As a Salon or Barbershop owner, you need to consider auto-enrolment if you employ staff – and constantly revisit it. It’s a very complicated area to get your head around, so we’ve put together a recap for you.
Under the Pensions Act 2008, every employer in the UK must put certain staff into a pension scheme and contribute towards it. This is called ‘auto-enrolment’. If you employ at least one person you are an employer and you have certain legal duties. We talk about the practicalities of how this affects you as salon owner below.
Who needs to be auto-enrolled?
You need to assess each of your employees and put them into one of three categories:
Category 1 | Eligible jobholders
These employees must be auto-enrolled and you must contribute to their pension as soon as they trigger all of these 4 criteria:
Category 2 | Non-eligible jobholders
These employees do not have to be auto-enrolled but can choose to opt in to your Salon’s pension scheme. If they do opt in, you have to also make contributions to their pension scheme:
Category 3 | Entitled workers
Employers must ensure that entitled workers have access to a pension scheme if they request one, but you are not required to auto-enrol them nor make any contributions to their pension scheme:
Under law, a minimum contribution of 8% of the employee’s “qualifying earnings” must be made into their pension scheme, of which you as salon owner must contribute a minimum of 3% (with your employee contributing the remaining 5%).
What counts as “qualifying earnings”
For auto-enrolment, qualifying earnings includes all taxable income: basic pay, commission, bonus, overtime, SSP and SMP but excludes benefits (BIKs) and any expenses repaid to them.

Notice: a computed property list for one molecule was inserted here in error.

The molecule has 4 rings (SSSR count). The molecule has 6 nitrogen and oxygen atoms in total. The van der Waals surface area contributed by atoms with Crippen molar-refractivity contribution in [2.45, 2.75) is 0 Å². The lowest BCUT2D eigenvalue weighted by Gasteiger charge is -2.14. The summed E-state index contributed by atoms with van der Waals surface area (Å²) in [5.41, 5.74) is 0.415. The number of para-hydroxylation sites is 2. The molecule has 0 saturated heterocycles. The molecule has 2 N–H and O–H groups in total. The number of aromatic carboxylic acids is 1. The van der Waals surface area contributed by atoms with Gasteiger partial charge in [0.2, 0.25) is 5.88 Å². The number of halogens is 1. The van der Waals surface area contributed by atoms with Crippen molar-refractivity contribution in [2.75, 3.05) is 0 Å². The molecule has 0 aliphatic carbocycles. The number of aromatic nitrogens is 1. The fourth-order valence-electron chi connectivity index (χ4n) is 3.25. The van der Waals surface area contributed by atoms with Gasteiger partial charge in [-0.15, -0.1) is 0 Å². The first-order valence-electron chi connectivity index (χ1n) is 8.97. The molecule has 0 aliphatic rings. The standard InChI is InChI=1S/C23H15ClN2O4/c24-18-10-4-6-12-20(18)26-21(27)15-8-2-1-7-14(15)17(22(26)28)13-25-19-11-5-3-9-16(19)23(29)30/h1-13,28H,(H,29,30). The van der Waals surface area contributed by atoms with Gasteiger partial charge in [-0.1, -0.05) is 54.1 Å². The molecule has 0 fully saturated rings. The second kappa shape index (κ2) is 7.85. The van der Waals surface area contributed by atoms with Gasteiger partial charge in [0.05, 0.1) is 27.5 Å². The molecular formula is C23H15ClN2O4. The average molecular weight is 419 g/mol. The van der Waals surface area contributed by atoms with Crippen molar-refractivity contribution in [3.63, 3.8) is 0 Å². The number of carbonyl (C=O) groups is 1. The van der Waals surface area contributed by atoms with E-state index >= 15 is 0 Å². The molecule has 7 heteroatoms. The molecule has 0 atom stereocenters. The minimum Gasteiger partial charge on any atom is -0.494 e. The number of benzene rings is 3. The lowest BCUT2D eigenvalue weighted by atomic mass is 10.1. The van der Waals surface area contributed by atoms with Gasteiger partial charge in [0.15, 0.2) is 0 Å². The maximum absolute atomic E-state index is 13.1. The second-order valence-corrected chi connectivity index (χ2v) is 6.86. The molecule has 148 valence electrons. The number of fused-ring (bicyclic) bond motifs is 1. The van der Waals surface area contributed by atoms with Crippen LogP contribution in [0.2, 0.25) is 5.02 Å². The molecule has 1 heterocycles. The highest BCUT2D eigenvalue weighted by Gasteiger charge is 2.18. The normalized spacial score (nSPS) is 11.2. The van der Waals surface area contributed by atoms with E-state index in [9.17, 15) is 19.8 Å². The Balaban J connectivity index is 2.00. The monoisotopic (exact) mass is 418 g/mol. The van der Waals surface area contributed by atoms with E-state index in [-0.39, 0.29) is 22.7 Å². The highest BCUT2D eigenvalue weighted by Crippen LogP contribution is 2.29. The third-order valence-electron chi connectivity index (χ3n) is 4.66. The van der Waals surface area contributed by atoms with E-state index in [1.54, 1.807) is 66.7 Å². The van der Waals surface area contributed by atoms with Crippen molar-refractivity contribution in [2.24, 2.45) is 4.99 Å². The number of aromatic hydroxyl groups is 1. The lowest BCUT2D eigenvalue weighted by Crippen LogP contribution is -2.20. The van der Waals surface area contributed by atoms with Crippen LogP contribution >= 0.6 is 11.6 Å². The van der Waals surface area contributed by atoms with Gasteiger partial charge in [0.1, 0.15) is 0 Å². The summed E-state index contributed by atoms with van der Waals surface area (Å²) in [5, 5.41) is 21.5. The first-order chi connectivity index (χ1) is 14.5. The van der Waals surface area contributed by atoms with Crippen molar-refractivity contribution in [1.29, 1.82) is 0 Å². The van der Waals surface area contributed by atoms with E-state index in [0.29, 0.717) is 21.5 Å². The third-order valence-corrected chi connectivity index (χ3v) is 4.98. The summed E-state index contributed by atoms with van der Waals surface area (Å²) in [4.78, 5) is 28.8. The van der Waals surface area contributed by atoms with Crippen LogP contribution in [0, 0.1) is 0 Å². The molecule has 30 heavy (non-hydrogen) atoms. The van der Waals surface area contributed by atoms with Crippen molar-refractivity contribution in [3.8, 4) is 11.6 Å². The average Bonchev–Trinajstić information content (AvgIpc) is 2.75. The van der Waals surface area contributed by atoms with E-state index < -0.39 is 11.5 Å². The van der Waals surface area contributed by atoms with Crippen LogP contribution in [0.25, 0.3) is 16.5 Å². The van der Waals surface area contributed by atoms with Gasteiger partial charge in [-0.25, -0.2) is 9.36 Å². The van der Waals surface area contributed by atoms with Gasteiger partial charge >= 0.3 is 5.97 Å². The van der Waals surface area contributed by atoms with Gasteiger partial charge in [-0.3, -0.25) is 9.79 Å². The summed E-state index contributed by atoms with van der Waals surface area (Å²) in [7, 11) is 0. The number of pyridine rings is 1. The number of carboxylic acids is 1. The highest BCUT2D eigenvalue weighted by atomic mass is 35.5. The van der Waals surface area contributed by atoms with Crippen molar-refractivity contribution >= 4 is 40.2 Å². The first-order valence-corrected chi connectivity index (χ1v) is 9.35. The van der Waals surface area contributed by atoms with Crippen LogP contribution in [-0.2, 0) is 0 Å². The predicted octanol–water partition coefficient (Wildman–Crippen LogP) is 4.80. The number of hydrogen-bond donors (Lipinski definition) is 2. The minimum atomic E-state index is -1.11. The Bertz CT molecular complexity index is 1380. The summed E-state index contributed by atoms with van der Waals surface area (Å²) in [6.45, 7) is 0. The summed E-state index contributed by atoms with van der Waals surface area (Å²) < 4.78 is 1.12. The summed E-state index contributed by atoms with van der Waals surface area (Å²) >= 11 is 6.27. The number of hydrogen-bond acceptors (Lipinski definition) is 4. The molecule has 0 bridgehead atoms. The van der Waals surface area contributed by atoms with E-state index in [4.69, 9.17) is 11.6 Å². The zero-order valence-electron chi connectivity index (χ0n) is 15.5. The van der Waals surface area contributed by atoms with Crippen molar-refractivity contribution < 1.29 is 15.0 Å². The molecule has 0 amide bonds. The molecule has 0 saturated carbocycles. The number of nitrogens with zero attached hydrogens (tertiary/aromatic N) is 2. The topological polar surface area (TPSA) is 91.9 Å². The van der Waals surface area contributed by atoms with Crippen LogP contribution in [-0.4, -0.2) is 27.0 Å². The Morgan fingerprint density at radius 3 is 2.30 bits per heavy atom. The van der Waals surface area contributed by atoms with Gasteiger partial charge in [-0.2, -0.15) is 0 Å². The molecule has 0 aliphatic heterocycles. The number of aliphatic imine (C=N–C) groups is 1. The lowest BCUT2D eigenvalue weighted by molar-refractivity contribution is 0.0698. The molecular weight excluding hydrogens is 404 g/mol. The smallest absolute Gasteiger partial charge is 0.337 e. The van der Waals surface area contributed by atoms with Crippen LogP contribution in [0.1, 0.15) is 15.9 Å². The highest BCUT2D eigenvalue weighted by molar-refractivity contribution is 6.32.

A stylists usually earns £750 basic per month, but this month also earns overtime of £50 and a bonus of £200. Therefore qualifying earnings are assessed as £1,000. If the stylists is not yet in the pension scheme but is now assessed as an “Eligible Jobholder” auto-enrolment is triggered that month, since they have breached the £833 minimum.
What earnings do you pay contributions on?
You’re not required to pay the contribution % on the employees whole salary though!
Instead, you are only required to pay the % on each employee’s earnings above a certain amount, which is set by the Government each year. Currently, the % is only applied to earnings above £6,136 pa (£472 per 4-weekly pay, or £512 per monthly pay)
One of your stylists is earning £12,000 per year, so the 8% requirement is applied to £5,864 of their wages (i.e. £12,000 less £6,136).
Your responsibility as salon owner
Most salons & barbershops take on summer and Christmas temps and these “seasonal workers” also have to be assessed to see if they qualify for auto-enrolment.
However, if you know they will be working for your salon for less than three months, you can use what’s called “postponement” to postpone your legal duty to assess staff for three months – and you do not need to put them into your pension scheme (unless they ask to).
When else can you postpone?
There are 3 other times you can postpone auto-enrolling for 3 months:
In each case, you must let the employee know, but be aware that if they want to opt in (and if they’re eligible) you have to honour this.
Who else does not need to be auto-enrolled?
The following can also be excluded by you from auto-enrolment:
Who can advise you on what pension scheme to set up?
Like the majority of accountants, Salonfrog is not allowed to recommend pension schemes to its Clients. Instead, you have 2 options:
OK, it’s complicated. So if nothing else:
And don’t think it will go away. There’s some serious fines out there for not doing it.
The Pension Regulator has a good guide here:
Or answer a few questions using the Regulator’s on line help tool:
We have 3 services which are related to auto-enrolment: